The reality remains that America, for all its missteps and failures, remains a nation committed to the proposition ‘that all men are created equal, that they are endowed by their Creator with certain unalienable Rights, that among these are Life, Liberty and the pursuit of Happiness.’ That having been said, what is no less true is that the loss of a coherent national interest—ironically the result of the triumph of the singular national interest of the Cold War, namely defeating Communism—left the U.S. adrift between visions of a globalized utopia and political realities that seemingly revealed little more than that the end for one war is the precursor to the next.
This lack of a shared understanding of the national interest is one manifestation of a larger loss of direction in our foreign policy. Recent failures in this field can be understood as a symptom of a deeper phenomenon, which is a struggle to use material realpolitik considerations in prudently applying our abstract principles to the needs of the moment. Just war theory can provide us with the tools to renew our sense of purpose—not just in terms of regaining a collectively agreed upon national interest, but also in restoring the jus ad bellum principles that we have recently departed from as our conduct in the international arena has become increasingly listless and confused. The widely accepted just war principle of legitimate authority, for example—defined simply as the rule that “the decision to go to war must be made with the proper authority (usually laid down in the state’s constitution) and by a public declaration” by Michael Lacewing—has often been ignored by American lawmakers in recent decades, with the executive branch regularly bypassing Congress to use military force in theaters of war abroad. In this, too, we moderns would benefit from heeding the wisdom contained within the just war theory tradition, which warned of the serious issues with a lack of clear authority dating all the way back to Augustine:
It makes a great difference by which causes and under which authorities men undertake the wars that must be waged. The natural order, which is suited to the peace of mortal things, requires that the authority and deliberation for undertaking war be under the control of a leader, and also that, in the executing of military commands, soldiers serve peace and the common well-being.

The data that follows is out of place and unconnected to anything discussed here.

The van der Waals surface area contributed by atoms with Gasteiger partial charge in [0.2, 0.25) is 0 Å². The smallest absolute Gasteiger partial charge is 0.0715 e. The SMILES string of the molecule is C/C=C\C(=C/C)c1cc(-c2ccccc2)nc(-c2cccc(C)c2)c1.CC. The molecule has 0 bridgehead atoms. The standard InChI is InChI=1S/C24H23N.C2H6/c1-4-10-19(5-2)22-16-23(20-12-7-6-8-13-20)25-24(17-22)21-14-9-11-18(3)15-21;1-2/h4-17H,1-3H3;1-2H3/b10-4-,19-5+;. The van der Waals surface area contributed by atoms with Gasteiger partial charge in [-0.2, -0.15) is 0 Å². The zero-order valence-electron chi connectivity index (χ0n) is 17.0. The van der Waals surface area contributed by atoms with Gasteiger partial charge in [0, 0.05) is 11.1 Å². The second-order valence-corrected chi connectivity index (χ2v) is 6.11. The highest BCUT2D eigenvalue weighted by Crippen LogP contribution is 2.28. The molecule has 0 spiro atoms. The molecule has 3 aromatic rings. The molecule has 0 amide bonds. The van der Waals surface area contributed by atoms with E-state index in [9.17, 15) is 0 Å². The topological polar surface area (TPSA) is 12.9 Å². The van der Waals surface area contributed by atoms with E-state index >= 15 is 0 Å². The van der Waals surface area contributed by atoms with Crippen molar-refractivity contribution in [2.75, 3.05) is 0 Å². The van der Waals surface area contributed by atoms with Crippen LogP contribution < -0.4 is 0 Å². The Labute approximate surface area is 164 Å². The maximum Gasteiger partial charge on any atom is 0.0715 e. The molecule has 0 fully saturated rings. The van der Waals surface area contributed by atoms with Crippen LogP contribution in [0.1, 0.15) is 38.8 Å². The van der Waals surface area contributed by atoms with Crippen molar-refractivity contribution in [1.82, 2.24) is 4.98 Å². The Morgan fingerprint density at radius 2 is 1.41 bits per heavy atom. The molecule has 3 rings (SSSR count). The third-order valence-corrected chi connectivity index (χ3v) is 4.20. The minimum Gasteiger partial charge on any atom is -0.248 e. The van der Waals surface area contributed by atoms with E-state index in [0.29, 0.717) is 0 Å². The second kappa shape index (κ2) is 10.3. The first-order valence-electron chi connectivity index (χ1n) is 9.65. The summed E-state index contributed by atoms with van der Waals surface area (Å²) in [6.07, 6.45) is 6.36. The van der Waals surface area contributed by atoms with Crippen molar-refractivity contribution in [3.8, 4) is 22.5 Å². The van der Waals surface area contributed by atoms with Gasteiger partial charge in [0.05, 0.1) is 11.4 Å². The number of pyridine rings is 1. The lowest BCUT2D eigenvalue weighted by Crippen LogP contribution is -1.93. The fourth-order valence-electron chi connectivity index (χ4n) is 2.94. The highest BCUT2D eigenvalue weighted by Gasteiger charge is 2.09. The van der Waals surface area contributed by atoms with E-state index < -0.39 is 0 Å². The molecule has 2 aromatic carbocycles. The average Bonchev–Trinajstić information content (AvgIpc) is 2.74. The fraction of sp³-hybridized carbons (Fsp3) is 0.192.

In the United States, sovereign authority lies with the people, whose will is represented by their elected representatives in Congress. Studies routinely show that the so-called “forever wars” in which America is embroiled are far more unpopular with the average voter than they are with the political elite who continue to engage in them. But wars have now been waged across the world for decades, by multiple presidential administrations, without the consent of Congress—and consequently, without the consent of the people—using the 2001 Authorization for the Use of Military Force, a joint resolution passed by Congress three days after 9/11, as a legal pretense. Restoring decision-making power on this issue to the people could be a monumental first step in the return to a more coherent and productive American foreign policy.
All of these insights are perfectly compatible with the abstract truths expressed in the Declaration of Independence. Both transcendent principle and prudent realism have a place in the just war tradition. Just war theory can and does recognize the universality of principles of justice, but also recognizes the virtues of pluralism, subsidiarity, and a number of prudential questions that depend on the context of a particular situation. Contrary to the arguments of both Wilson and Dr. Hazony, a belief in the universality of liberal principles does not require their forceful imposition everywhere; from the lens of just war theory, the existence of injustice alone is not necessarily a justification for military intervention. Liberalism can recognize the injustices perpetrated against the universal rights of mankind by illiberal regimes while refraining to intervene in attempt to correct them. But this requires a constrained worldview, an acceptance of the profound imperfections and tragedies of human nature, and a commitment to doing justice tempered by an understanding that injustice itself is a constant feature of our mortal condition. Liberals who adopt this humility are certainly capable of restraint and prudence in foreign policy. Their more radical counterparts are not.
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 Bush, George W. “Remarks by the President at the 20th Anniversary of the National Endowment for Democracy” (The Office of the Press Secretary, November 2003).
 Hazony, Yoram. The Virtue of Nationalism (Basic Books, 2018) 33.
 Ibid., 45.
 Wilson, Woodrow. “Fourteen Points Speech” (January 8, 1918).
 Elshtain, Jean Bethke. “Just War and Humanitarian Intervention.” Proceedings of the Annual Meeting (American Society of International Law) Volume 95 (Cambridge University Press, April 2001) 2.
 Steeves, Rouven. “The War on Terror and Afghanistan.” America and the Just War Tradition: A History of U.S. Conflicts (University of Notre Dame Press, 2019) 276.
 Lacewing, Michael. “Just War Theory” (Routledge, 2010).
 Fortin, Ernest and Kries, Douglas. Augustine: Political Writings (Hackett, 1994) 222-223.